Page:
There is also no inherent "highlight rolloff" in digital cameras from the sensor. They are all (mostly) linear capture devices. Same with Alexa, Red, etc. When they all clip in linear, they all clip suddenly/harshly. All of them.
     "Highlight rolloff" is really about total dynamic range, how you expose, and curves (which you can manipulate yourself).
    Our log curves are optimized to store data in 10bit SDI and video files so the highlight roll off in our existing log curves is merely a function of optimising the dynamic range to fit in this data range with relation to the "native sensitivity" and desired ISO. The more dynamic range the sensor has the more highlights will roll off in the log curves, the same with Alexa/Red/etc. You want to use your own curves after in grading to create the roll off you want. Expose the sensor so middle grey is lower and leave more dynamic range in the highlights, and you can create a very nice gradual highlight rolloff in grading - with mostly any modern digital camera.
    But it's pretty much all down to total dynamic range, exposure, and curves.
  10. Like
    CaptainHook got a reaction from JordanWright in Blackmagic Pocket Cinema Camera 4K   
    There was no change in "highlights" to our log curves or otherwise. The previous manual dynamic range chart was incorrect, and was corrected.
    There is also no inherent "highlight rolloff" in digital cameras from the sensor. They are all (mostly) linear capture devices. Same with Alexa, Red, etc. When they all clip in linear, they all clip suddenly/harshly. All of them.
     "Highlight rolloff" is really about total dynamic range, how you expose, and curves (which you can manipulate yourself).
    Our log curves are optimized to store data in 10bit SDI and video files so the highlight roll off in our existing log curves is merely a function of optimising the dynamic range to fit in this data range with relation to the "native sensitivity" and desired ISO. The more dynamic range the sensor has the more highlights will roll off in the log curves, the same with Alexa/Red/etc. You want to use your own curves after in grading to create the roll off you want. Expose the sensor so middle grey is lower and leave more dynamic range in the highlights, and you can create a very nice gradual highlight rolloff in grading - with mostly any modern digital camera.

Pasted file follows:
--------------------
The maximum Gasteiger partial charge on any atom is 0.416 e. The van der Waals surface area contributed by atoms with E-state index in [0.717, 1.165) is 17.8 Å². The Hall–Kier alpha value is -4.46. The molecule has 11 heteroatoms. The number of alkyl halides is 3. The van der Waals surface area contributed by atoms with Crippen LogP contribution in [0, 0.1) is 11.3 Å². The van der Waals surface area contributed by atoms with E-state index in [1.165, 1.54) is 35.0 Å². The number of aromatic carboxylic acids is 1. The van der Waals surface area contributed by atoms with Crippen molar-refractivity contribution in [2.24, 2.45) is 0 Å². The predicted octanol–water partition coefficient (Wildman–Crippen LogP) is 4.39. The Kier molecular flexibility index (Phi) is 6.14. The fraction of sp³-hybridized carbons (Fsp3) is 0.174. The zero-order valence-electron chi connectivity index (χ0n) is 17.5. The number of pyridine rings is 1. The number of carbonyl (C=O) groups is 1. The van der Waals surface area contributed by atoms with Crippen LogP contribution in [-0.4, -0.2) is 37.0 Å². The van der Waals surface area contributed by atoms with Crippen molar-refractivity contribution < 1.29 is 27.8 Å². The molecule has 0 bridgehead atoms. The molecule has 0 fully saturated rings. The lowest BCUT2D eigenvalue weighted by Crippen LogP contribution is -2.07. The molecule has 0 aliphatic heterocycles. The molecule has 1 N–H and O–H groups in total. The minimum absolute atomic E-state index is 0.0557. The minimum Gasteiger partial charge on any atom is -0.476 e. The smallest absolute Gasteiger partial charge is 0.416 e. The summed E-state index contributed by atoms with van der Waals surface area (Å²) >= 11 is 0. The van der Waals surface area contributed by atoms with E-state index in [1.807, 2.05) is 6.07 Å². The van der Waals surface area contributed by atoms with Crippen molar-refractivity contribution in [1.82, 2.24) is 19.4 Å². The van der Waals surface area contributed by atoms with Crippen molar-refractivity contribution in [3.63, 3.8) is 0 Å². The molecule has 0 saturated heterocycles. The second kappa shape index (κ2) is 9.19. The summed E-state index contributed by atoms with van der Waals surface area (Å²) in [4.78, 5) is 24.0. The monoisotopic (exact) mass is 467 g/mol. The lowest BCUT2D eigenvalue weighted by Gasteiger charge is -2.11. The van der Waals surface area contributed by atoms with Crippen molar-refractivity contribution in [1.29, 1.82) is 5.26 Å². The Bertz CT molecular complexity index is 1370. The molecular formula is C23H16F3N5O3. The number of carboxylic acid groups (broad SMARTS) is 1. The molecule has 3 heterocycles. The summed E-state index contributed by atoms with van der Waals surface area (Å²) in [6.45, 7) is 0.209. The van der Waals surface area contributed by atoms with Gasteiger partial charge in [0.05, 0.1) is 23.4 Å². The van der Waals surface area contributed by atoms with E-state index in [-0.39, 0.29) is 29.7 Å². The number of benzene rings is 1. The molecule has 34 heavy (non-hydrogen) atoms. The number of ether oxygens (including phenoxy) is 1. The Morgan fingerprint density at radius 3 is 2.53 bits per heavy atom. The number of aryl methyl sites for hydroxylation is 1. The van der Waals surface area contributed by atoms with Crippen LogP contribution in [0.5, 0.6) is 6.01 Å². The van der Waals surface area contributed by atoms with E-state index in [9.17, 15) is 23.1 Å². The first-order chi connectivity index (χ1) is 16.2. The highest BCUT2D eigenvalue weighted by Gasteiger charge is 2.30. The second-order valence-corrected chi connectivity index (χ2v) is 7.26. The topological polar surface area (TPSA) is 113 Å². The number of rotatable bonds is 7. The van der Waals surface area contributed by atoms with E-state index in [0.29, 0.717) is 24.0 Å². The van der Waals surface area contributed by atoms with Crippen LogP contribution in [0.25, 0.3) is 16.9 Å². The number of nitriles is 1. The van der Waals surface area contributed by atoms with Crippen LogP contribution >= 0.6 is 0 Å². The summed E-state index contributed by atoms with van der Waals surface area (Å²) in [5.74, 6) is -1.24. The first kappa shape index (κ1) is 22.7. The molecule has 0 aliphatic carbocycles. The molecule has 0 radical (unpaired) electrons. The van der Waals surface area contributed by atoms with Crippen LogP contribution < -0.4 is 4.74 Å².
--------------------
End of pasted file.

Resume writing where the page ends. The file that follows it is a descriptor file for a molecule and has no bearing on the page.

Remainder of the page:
But it's pretty much all down to total dynamic range, exposure, and curves.
  11. Like
    CaptainHook got a reaction from thephoenix in Blackmagic Pocket Cinema Camera 4K   
    There was no change in "highlights" to our log curves or otherwise. The previous manual dynamic range chart was incorrect, and was corrected.
    There is also no inherent "highlight rolloff" in digital cameras from the sensor. They are all (mostly) linear capture devices. Same with Alexa, Red, etc. When they all clip in linear, they all clip suddenly/harshly. All of them.
     "Highlight rolloff" is really about total dynamic range, how you expose, and curves (which you can manipulate yourself).
    Our log curves are optimized to store data in 10bit SDI and video files so the highlight roll off in our existing log curves is merely a function of optimising the dynamic range to fit in this data range with relation to the "native sensitivity" and desired ISO. The more dynamic range the sensor has the more highlights will roll off in the log curves, the same with Alexa/Red/etc. You want to use your own curves after in grading to create the roll off you want. Expose the sensor so middle grey is lower and leave more dynamic range in the highlights, and you can create a very nice gradual highlight rolloff in grading - with mostly any modern digital camera.
    But it's pretty much all down to total dynamic range, exposure, and curves.
  12. Like
    CaptainHook got a reaction from HockeyFan12 in Blackmagic Pocket Cinema Camera 4K   
    It reconstructs data in clipped channels from non-clipped channels. i.e Will do nothing if all channels are clipped. And the reconstructed data is generally absent of colour information since it's not known what was missing in the clipped data, and just heads to the white point.
    I'm not sure what's available with the C200 rawlite files as I'm not in the Resolve team so my "inside" knowledge only surrounds our cameras and what we provide to the Resolve team (Blackmagic RAW is developed in the camera team).

    I do know for instance though the C300 mk2 raw output over SDI has white balance information "baked in", which means all 3 channels are clipped (to avoid non-white highlights) so highlight recovery would not be possible on such data.
  13. Like
    CaptainHook got a reaction from jbsloan in Blackmagic Pocket Cinema Camera 4K   
  14. Like
    CaptainHook got a reaction from JordanWright in Blackmagic Pocket Cinema Camera 4K   
  15. Like
    CaptainHook got a reaction from drm in Blackmagic Pocket Cinema Camera 4K   
  16. Thanks
    CaptainHook got a reaction from Snowfun in Blackmagic Pocket Cinema Camera 4K   
  17. Thanks
    CaptainHook got a reaction from leslie in Blackmagic Pocket Cinema Camera 4K